Post-traumatic stress disorder

What is PTSD?

Post-traumatic stress disorder (PTSD) is part of a response to experiencing trauma, whether repeatedly or as a one-off event. PTSD occurs when our brain’s natural actions to try to make sense of what has happened, and the emotions it has triggered, clash with our understandably not wanting to remember or relive the experience and our attempts to avoid the anxiety that memories trigger.

PTSD is typically described as three things: intrusive images or thoughts of a past event (sometimes called flashbacks), a general feeling and experience of being on edge, and an avoidance of the actual place or places similar to where the trauma happened. This best describes one-off traumas, such as assaults and natural disasters. Some people experience PTSD-like symptoms after repeated or historical traumas, like childhood sexual abuse. This may be called complex trauma or type-2 PTSD.

What causes PTSD?

We know that events out of context can cause PTSD, such as a freak natural disaster, a car crash or an assault. Adrenaline, when it is expected, does not cause trauma. (Think of an athlete at a major competition.) But when it comes as a surprise, we know it can change the way the brain works. It turns on our ‘fear’ centre (called the amygdala) and shuts down the bit of our brain that usually discriminates (called the hippocampus). As a result, we become oversensitive to stimuli or triggers that might previously have been linked with danger or trauma and we react to more things than are helpful.

We also know that the brain responds to trauma by replaying traumatic memories and emotions as it attempts to process them. If our fear of these causes us to try to repress or suppress them, we interrupt this natural process and end up in opposition to our own brain. Instead, we need to find safe methods and places where we can enable this processing to occur in a controlled way, and allow our mind to move on from what we have experienced.

People can beat themselves up when they get PTSD, often wondering why they can’t ‘snap out of it’. They may never have experienced emotions like this before and feel overloaded and out of control. Understanding the processes behind it can be an essential part of recovery. They may also struggle with feelings of guilt – for what happened or sometimes for other things, such as their having survived when others did not. Many sufferers also develop depression and can be prone to substance misuse as they try to self-medicate or control what they are feeling.

Can it be treated?

PTSD requires a combination of approaches. Talking treatments like cognitive behavioural therapy (CBT) can help moderate powerful emotions and help people feel more in control. This can better enable them to talk through and recall what happened, so the memories can be filed away like any other past events. Other therapies, such as EMDR (eye movement desensitisation and reprocessing) also aim to help people recall and process traumatic experiences whilst limiting the strength of the emotions they trigger.

In some traumas, people may need to learn skills to stabilise and manage anxiety or panic first, before looking at the event(s) in any detail. Medication can also help reduce the intensity of thoughts and emotions, making talking treatments more possible.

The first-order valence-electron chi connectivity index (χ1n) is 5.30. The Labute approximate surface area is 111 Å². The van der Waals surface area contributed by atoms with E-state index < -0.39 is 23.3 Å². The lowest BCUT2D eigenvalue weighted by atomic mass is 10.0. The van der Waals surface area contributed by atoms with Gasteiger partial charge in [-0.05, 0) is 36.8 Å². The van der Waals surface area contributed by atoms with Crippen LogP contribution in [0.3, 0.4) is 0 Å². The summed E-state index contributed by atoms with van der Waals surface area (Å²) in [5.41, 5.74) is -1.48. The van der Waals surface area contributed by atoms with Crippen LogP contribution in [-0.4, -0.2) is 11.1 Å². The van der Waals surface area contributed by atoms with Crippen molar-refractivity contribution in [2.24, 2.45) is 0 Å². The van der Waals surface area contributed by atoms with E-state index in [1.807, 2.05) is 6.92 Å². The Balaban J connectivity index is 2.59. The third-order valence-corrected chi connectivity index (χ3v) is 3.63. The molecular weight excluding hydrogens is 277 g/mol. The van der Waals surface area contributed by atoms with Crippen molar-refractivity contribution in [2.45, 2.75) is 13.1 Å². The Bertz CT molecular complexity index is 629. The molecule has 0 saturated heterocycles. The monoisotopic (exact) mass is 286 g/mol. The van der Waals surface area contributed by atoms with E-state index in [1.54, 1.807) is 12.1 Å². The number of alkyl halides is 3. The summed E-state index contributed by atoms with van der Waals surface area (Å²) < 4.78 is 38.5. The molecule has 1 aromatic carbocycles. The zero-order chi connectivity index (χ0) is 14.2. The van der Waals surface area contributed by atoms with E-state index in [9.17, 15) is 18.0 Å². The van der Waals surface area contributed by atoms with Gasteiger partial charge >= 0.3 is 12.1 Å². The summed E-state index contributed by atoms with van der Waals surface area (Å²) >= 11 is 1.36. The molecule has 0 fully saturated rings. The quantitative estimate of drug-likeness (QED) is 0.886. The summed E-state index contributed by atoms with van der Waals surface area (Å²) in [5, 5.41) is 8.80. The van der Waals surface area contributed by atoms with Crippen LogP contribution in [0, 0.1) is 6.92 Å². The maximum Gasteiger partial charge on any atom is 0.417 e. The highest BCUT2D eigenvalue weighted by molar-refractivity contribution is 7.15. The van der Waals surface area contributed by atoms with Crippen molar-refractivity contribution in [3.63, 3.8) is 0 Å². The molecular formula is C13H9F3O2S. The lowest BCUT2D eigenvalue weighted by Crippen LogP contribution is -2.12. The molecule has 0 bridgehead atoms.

What about faith?

Life is not fair – we know that from the Bible: that bad things happen to good people. When this happens, it turns our worldview on its head, and we can begin to assume it is deserved and that God is not good. We must remember the lesson from the story of the wise and foolish builders (Matthew 7:24-28): no matter how good your foundations, storms will come.

It is inevitable that tragedy will bring many questions. The Book of Job reminds us that there is far more at play than we can ever know. There are times we just need to worship God and turn our trust to him.

At its best, the Christian community is made up of people who all have questions too. Simplistic responses (often from those who have never suffered themselves) can be hurtful and wrong. Look at the advice Job got from his friends! Churches need to be supportive and non-judgemental, offering hope that things will work out in the end, but not asking the sufferer to accept this overnight. They can also help decrease isolation and loneliness.

Some spiritual exercises, like mindfulness, meditation and contemplation, are very helpful in PTSD. They allow us to focus on what matters, to be non-judging of ourselves. They allow us to approach our questions and past experiences in a measured way, meaning we can process them rather than suppress them.

Helpful links:

  • To read more about PTSD see these pages from the Royal College of Psychiatrists:

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  • PTSD-UK is the national charity for PTSD

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  • For more about mindfulness, including whether similar spiritual approaches are compatible with Christianity, see our section on this topic:

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  • Read about this history of PTSD treatments in the UK and the importance of not stigmatising people:

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